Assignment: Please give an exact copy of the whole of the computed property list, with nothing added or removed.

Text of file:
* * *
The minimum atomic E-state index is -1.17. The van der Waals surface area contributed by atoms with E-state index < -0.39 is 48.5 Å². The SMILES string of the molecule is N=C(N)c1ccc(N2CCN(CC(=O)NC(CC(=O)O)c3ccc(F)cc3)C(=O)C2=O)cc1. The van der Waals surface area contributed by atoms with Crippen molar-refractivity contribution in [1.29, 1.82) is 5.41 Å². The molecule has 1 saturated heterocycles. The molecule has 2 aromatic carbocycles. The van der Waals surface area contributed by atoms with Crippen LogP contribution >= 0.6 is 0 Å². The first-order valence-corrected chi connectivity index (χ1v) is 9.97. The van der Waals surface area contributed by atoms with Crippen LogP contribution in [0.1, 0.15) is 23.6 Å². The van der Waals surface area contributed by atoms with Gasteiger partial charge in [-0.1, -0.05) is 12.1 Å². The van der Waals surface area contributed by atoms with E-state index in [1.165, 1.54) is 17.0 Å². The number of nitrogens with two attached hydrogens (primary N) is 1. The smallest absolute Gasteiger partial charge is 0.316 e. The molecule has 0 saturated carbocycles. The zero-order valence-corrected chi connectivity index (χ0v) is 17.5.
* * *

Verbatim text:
The minimum atomic E-state index is -1.17. The van der Waals surface area contributed by atoms with E-state index < -0.39 is 48.5 Å². The SMILES string of the molecule is N=C(N)c1ccc(N2CCN(CC(=O)NC(CC(=O)O)c3ccc(F)cc3)C(=O)C2=O)cc1. The van der Waals surface area contributed by atoms with Crippen molar-refractivity contribution in [1.29, 1.82) is 5.41 Å². The molecule has 1 saturated heterocycles. The molecule has 2 aromatic carbocycles. The van der Waals surface area contributed by atoms with Crippen LogP contribution >= 0.6 is 0 Å². The first-order valence-corrected chi connectivity index (χ1v) is 9.97. The van der Waals surface area contributed by atoms with Crippen LogP contribution in [0.1, 0.15) is 23.6 Å². The van der Waals surface area contributed by atoms with Gasteiger partial charge in [-0.1, -0.05) is 12.1 Å². The van der Waals surface area contributed by atoms with E-state index in [1.165, 1.54) is 17.0 Å². The number of nitrogens with two attached hydrogens (primary N) is 1. The smallest absolute Gasteiger partial charge is 0.316 e. The molecule has 0 saturated carbocycles. The zero-order valence-corrected chi connectivity index (χ0v) is 17.5.